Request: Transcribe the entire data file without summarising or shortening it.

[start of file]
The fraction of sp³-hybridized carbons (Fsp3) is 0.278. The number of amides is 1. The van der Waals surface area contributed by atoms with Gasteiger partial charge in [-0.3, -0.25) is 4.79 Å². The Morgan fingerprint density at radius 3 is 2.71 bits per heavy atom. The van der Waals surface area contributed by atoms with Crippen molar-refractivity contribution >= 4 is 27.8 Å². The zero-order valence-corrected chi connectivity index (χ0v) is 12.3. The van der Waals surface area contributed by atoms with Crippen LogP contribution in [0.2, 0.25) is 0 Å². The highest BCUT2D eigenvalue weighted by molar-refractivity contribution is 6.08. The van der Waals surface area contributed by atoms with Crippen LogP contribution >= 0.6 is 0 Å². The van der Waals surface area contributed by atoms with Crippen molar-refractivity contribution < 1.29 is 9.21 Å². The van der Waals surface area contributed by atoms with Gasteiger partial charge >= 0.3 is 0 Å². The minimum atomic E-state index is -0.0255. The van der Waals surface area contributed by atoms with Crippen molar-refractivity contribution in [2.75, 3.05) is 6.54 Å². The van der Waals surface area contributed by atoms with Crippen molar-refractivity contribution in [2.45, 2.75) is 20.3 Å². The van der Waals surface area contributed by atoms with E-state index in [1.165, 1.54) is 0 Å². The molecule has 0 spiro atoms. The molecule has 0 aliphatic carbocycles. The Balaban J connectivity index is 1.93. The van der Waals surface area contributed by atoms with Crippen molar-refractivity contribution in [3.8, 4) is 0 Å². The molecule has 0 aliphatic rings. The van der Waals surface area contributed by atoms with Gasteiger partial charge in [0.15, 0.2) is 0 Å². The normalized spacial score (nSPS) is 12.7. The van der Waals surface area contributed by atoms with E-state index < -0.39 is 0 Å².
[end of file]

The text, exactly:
The fraction of sp³-hybridized carbons (Fsp3) is 0.278. The number of amides is 1. The van der Waals surface area contributed by atoms with Gasteiger partial charge in [-0.3, -0.25) is 4.79 Å². The Morgan fingerprint density at radius 3 is 2.71 bits per heavy atom. The van der Waals surface area contributed by atoms with Crippen molar-refractivity contribution >= 4 is 27.8 Å². The zero-order valence-corrected chi connectivity index (χ0v) is 12.3. The van der Waals surface area contributed by atoms with Crippen LogP contribution in [0.2, 0.25) is 0 Å². The highest BCUT2D eigenvalue weighted by molar-refractivity contribution is 6.08. The van der Waals surface area contributed by atoms with Crippen LogP contribution >= 0.6 is 0 Å². The van der Waals surface area contributed by atoms with Crippen molar-refractivity contribution < 1.29 is 9.21 Å². The van der Waals surface area contributed by atoms with Gasteiger partial charge >= 0.3 is 0 Å². The minimum atomic E-state index is -0.0255. The van der Waals surface area contributed by atoms with Crippen molar-refractivity contribution in [2.75, 3.05) is 6.54 Å². The van der Waals surface area contributed by atoms with Crippen molar-refractivity contribution in [2.45, 2.75) is 20.3 Å². The van der Waals surface area contributed by atoms with E-state index in [1.165, 1.54) is 0 Å². The molecule has 0 spiro atoms. The molecule has 0 aliphatic carbocycles. The Balaban J connectivity index is 1.93. The van der Waals surface area contributed by atoms with Crippen molar-refractivity contribution in [3.8, 4) is 0 Å². The molecule has 0 aliphatic rings. The van der Waals surface area contributed by atoms with Gasteiger partial charge in [0.15, 0.2) is 0 Å². The normalized spacial score (nSPS) is 12.7. The van der Waals surface area contributed by atoms with E-state index < -0.39 is 0 Å².